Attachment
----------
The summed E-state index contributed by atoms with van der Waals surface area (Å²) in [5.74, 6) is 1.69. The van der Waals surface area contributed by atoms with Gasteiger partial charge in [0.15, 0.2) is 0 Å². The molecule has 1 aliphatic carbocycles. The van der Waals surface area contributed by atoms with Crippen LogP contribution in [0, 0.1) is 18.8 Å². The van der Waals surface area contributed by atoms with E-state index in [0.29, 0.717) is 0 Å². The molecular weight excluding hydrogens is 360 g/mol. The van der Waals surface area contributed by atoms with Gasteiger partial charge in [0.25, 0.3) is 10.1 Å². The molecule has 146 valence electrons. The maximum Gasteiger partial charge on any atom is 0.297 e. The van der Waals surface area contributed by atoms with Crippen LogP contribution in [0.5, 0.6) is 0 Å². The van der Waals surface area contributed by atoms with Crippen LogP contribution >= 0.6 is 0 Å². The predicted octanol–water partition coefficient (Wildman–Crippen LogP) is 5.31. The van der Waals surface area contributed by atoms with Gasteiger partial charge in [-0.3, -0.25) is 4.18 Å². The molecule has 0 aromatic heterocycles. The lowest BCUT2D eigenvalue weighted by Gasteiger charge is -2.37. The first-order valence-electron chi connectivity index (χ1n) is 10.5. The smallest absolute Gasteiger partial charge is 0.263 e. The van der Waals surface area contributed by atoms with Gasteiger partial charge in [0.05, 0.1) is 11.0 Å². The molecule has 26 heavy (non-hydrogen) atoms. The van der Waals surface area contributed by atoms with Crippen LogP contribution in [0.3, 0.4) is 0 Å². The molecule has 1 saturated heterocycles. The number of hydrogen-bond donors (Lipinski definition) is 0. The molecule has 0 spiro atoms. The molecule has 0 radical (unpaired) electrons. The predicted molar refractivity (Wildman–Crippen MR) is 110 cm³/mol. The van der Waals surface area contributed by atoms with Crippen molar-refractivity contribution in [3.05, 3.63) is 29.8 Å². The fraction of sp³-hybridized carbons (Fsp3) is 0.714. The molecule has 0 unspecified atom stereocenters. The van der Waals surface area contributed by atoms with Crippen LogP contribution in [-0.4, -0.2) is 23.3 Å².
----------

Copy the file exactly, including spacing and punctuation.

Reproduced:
The summed E-state index contributed by atoms with van der Waals surface area (Å²) in [5.74, 6) is 1.69. The van der Waals surface area contributed by atoms with Gasteiger partial charge in [0.15, 0.2) is 0 Å². The molecule has 1 aliphatic carbocycles. The van der Waals surface area contributed by atoms with Crippen LogP contribution in [0, 0.1) is 18.8 Å². The van der Waals surface area contributed by atoms with E-state index in [0.29, 0.717) is 0 Å². The molecular weight excluding hydrogens is 360 g/mol. The van der Waals surface area contributed by atoms with Gasteiger partial charge in [0.25, 0.3) is 10.1 Å². The molecule has 146 valence electrons. The maximum Gasteiger partial charge on any atom is 0.297 e. The van der Waals surface area contributed by atoms with Crippen LogP contribution in [0.5, 0.6) is 0 Å². The van der Waals surface area contributed by atoms with Crippen LogP contribution >= 0.6 is 0 Å². The predicted octanol–water partition coefficient (Wildman–Crippen LogP) is 5.31. The van der Waals surface area contributed by atoms with Gasteiger partial charge in [-0.3, -0.25) is 4.18 Å². The molecule has 0 aromatic heterocycles. The lowest BCUT2D eigenvalue weighted by Gasteiger charge is -2.37. The first-order valence-electron chi connectivity index (χ1n) is 10.5. The smallest absolute Gasteiger partial charge is 0.263 e. The van der Waals surface area contributed by atoms with Gasteiger partial charge in [0.05, 0.1) is 11.0 Å². The molecule has 26 heavy (non-hydrogen) atoms. The van der Waals surface area contributed by atoms with Crippen LogP contribution in [0.3, 0.4) is 0 Å². The molecule has 1 saturated heterocycles. The number of hydrogen-bond donors (Lipinski definition) is 0. The molecule has 0 spiro atoms. The molecule has 0 radical (unpaired) electrons. The predicted molar refractivity (Wildman–Crippen MR) is 110 cm³/mol. The van der Waals surface area contributed by atoms with Crippen molar-refractivity contribution in [3.05, 3.63) is 29.8 Å². The fraction of sp³-hybridized carbons (Fsp3) is 0.714. The molecule has 0 unspecified atom stereocenters. The van der Waals surface area contributed by atoms with Crippen LogP contribution in [-0.4, -0.2) is 23.3 Å².